Guiding Catheter Selection for Coronary Interventions

Guiding Catheter Selection for Coronary Interventions
Guiding Catheter Selection for Coronary Interventions
1 All of the following catheter selections can be
expected to reliably provide backup for coronary
interventions on the left coronary artery with
significant tortuosity or calcification, except:
(A) XB3.5
(B) EBU4
(C) AL2
(D) JL4
(E) None of the above
2 Guide catheter selections appropriate for treatment
of lesions located in an anomalous circumflex that
arises from the right coronary cusp are most likely
achieved with all the following catheters, except:
(A) JR4
(B) Multipurpose A curve
(C) Short right JR4
(D) The Leya catheter (which is a left Amplatz 1 or 2
modified with an anterior deflection of the distal
catheter tip)
(E) All of the above can be useful for cannulation of
the anomalous circumflex
3 Catheters that can be used to treat the anomalous
right coronary artery (RCA) originating from the left
coronary cusp include all of the following, except:
(A) JR4
(B) The Leya family of catheters
(C) The Judkins left family of catheters
(D) The left Amplatz family of catheters
(E) None of the above
4 Treatment of left anterior descending (LAD) lesions
that are located in the mid and distal segments of the
LAD through a tortuous left internal mammary artery
(LIMA) are most likely to be managed effectively
with:
(A) 100 cm IM catheter
(B) 90 cm IM catheter
(C) Right Judkins 100 cm catheter
(D) Right Judkins 90 cm catheter
(E) None of the above
49
50 900 Questions: An Interventional Cardiology Board Review
Guiding Catheter Selection for Coronary Interventions
5 The ‘‘crushed’’ stent technique, which has been
described for the treatment of bifurcation of lesions,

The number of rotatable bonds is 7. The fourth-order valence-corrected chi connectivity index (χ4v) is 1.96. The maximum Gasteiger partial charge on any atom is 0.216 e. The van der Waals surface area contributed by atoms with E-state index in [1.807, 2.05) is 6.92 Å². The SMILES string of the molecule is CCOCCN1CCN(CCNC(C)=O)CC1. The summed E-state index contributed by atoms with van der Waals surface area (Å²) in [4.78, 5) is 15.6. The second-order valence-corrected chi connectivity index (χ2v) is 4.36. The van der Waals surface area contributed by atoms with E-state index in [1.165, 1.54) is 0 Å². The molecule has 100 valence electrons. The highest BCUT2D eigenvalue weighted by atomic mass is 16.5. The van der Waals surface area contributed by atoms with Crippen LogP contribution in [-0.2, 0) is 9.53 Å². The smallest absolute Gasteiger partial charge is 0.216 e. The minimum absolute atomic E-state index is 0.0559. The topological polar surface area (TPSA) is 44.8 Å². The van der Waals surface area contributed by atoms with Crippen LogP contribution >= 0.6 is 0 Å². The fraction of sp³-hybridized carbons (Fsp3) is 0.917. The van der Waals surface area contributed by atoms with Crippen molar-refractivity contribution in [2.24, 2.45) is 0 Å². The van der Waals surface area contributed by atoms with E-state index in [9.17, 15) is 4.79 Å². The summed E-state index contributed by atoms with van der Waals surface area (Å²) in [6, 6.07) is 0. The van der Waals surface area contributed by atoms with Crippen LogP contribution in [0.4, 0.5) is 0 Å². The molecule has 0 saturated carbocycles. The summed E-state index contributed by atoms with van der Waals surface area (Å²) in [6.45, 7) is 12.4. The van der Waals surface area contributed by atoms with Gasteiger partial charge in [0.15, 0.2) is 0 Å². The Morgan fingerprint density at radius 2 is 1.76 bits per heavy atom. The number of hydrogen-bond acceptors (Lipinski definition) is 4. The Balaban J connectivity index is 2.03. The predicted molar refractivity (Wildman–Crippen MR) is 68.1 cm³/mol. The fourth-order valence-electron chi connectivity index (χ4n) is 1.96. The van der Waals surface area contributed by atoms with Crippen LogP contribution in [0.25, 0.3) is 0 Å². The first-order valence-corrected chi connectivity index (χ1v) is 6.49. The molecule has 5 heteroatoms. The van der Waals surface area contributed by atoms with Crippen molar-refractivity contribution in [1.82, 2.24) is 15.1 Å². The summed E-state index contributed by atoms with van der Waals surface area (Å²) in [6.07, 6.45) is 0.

involves the simultaneous introduction of a primary
stent in the parent vessel and a secondary stent
in the side branch. The following guide catheter
selection provides the minimum diameter required
to accomplish a ‘‘crushed’’ stent technique using any
commercially available drug-eluting stent (DES) in
the United States.
(A) A 6 French standard lumen guide catheter
(B) A 7 French standard lumen guide catheter
(C) An 8 French standard diameter lumen catheter
(D) A 7 French large lumen diameter catheter
(E) An 8 French large lumen diameter catheter
6 Common guider strategies that can be employed
to treat right coronary posterolateral branch lesions
that are observed to be quite distal from the right
coronary origin include all of the following, except:
(A) ‘‘Deep seating’’ of a 6 French JR 4 catheter into
the mid or distal RCA because of the trauma
transmitted to the vessel wall
(B) Use of an AL1 standard guiding catheter to
cannulate the proximal RCA and provide extra
backup because the left Amplatz shape does not
fit the right coronary
(C) Use of an AL2 guiding catheter to cannulate the
proximal RCA and provide extra backup because
only the AL1 shape can be used to cannulate the
right coronary
(D) Use of the hockey stick shape to provide extra
backup
(E) Use of a JR4 guiding catheter in the standard
ostial right position
7 The largest rotablator burr that can be delivered
through a standard 8 French Cordis catheter is a:
(A) 1.5-mm burr
(B) 1.75-mm burr
(C) 2-mm burr
(D) 2.15-mm burr
(E) 2.25-mm burr
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